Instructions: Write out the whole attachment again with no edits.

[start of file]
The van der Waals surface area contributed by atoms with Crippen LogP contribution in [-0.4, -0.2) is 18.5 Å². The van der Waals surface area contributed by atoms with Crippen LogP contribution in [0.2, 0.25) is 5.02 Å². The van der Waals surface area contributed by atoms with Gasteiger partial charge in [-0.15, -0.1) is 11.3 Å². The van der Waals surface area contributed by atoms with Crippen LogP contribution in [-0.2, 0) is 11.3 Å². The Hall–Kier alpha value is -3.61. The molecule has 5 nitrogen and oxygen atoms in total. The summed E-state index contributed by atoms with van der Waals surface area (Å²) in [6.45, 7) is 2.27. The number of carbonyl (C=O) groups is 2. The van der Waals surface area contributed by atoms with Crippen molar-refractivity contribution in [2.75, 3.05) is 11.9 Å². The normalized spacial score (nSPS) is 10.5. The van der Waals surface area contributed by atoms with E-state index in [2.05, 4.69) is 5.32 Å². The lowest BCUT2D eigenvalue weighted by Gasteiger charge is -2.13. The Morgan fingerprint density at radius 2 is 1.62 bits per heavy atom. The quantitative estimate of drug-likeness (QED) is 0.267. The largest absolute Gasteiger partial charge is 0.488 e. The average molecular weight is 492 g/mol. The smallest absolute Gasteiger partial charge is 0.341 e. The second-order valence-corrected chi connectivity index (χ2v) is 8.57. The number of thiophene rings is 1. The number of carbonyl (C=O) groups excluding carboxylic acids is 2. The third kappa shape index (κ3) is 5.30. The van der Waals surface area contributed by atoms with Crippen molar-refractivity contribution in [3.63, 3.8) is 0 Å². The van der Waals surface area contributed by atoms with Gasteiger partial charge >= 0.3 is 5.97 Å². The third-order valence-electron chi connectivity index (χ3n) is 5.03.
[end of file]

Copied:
The van der Waals surface area contributed by atoms with Crippen LogP contribution in [-0.4, -0.2) is 18.5 Å². The van der Waals surface area contributed by atoms with Crippen LogP contribution in [0.2, 0.25) is 5.02 Å². The van der Waals surface area contributed by atoms with Gasteiger partial charge in [-0.15, -0.1) is 11.3 Å². The van der Waals surface area contributed by atoms with Crippen LogP contribution in [-0.2, 0) is 11.3 Å². The Hall–Kier alpha value is -3.61. The molecule has 5 nitrogen and oxygen atoms in total. The summed E-state index contributed by atoms with van der Waals surface area (Å²) in [6.45, 7) is 2.27. The number of carbonyl (C=O) groups is 2. The van der Waals surface area contributed by atoms with Crippen molar-refractivity contribution in [2.75, 3.05) is 11.9 Å². The normalized spacial score (nSPS) is 10.5. The van der Waals surface area contributed by atoms with E-state index in [2.05, 4.69) is 5.32 Å². The lowest BCUT2D eigenvalue weighted by Gasteiger charge is -2.13. The Morgan fingerprint density at radius 2 is 1.62 bits per heavy atom. The quantitative estimate of drug-likeness (QED) is 0.267. The largest absolute Gasteiger partial charge is 0.488 e. The average molecular weight is 492 g/mol. The smallest absolute Gasteiger partial charge is 0.341 e. The second-order valence-corrected chi connectivity index (χ2v) is 8.57. The number of thiophene rings is 1. The number of carbonyl (C=O) groups excluding carboxylic acids is 2. The third kappa shape index (κ3) is 5.30. The van der Waals surface area contributed by atoms with Crippen molar-refractivity contribution in [3.63, 3.8) is 0 Å². The van der Waals surface area contributed by atoms with Gasteiger partial charge >= 0.3 is 5.97 Å². The third-order valence-electron chi connectivity index (χ3n) is 5.03.